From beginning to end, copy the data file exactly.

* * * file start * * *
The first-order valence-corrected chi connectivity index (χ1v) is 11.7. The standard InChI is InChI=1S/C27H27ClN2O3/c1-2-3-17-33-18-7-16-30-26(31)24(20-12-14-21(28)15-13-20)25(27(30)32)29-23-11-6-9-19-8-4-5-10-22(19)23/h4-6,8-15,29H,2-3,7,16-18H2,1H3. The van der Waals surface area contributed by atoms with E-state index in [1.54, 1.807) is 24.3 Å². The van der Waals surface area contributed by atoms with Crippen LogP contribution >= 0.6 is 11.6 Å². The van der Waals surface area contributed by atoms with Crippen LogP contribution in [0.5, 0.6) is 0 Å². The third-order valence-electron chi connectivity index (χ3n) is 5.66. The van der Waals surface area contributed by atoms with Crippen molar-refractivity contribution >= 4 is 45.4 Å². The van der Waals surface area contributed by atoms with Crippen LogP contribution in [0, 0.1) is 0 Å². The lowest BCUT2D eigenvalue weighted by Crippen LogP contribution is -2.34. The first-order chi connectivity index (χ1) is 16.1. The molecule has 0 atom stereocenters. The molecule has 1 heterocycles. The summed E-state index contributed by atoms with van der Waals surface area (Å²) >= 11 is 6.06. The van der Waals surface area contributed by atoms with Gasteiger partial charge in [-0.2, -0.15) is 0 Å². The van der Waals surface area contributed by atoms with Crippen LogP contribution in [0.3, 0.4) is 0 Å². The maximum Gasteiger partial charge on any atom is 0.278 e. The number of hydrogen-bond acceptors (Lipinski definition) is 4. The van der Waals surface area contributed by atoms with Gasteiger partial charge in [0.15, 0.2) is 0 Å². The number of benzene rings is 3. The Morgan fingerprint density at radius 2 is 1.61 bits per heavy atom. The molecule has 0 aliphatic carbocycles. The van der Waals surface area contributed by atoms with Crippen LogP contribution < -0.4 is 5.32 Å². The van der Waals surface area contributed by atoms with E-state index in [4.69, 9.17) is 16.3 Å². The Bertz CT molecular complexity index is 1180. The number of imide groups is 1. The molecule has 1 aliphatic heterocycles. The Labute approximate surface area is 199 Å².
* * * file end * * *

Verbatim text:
The first-order valence-corrected chi connectivity index (χ1v) is 11.7. The standard InChI is InChI=1S/C27H27ClN2O3/c1-2-3-17-33-18-7-16-30-26(31)24(20-12-14-21(28)15-13-20)25(27(30)32)29-23-11-6-9-19-8-4-5-10-22(19)23/h4-6,8-15,29H,2-3,7,16-18H2,1H3. The van der Waals surface area contributed by atoms with E-state index in [1.54, 1.807) is 24.3 Å². The van der Waals surface area contributed by atoms with Crippen LogP contribution >= 0.6 is 11.6 Å². The van der Waals surface area contributed by atoms with Crippen LogP contribution in [0.5, 0.6) is 0 Å². The third-order valence-electron chi connectivity index (χ3n) is 5.66. The van der Waals surface area contributed by atoms with Crippen molar-refractivity contribution >= 4 is 45.4 Å². The van der Waals surface area contributed by atoms with Crippen LogP contribution in [0, 0.1) is 0 Å². The lowest BCUT2D eigenvalue weighted by Crippen LogP contribution is -2.34. The first-order chi connectivity index (χ1) is 16.1. The molecule has 0 atom stereocenters. The molecule has 1 heterocycles. The summed E-state index contributed by atoms with van der Waals surface area (Å²) >= 11 is 6.06. The van der Waals surface area contributed by atoms with Gasteiger partial charge in [-0.2, -0.15) is 0 Å². The van der Waals surface area contributed by atoms with Crippen LogP contribution in [0.3, 0.4) is 0 Å². The maximum Gasteiger partial charge on any atom is 0.278 e. The number of hydrogen-bond acceptors (Lipinski definition) is 4. The van der Waals surface area contributed by atoms with Gasteiger partial charge in [0.15, 0.2) is 0 Å². The number of benzene rings is 3. The Morgan fingerprint density at radius 2 is 1.61 bits per heavy atom. The molecule has 0 aliphatic carbocycles. The van der Waals surface area contributed by atoms with Crippen LogP contribution < -0.4 is 5.32 Å². The van der Waals surface area contributed by atoms with E-state index in [4.69, 9.17) is 16.3 Å². The Bertz CT molecular complexity index is 1180. The number of imide groups is 1. The molecule has 1 aliphatic heterocycles. The Labute approximate surface area is 199 Å².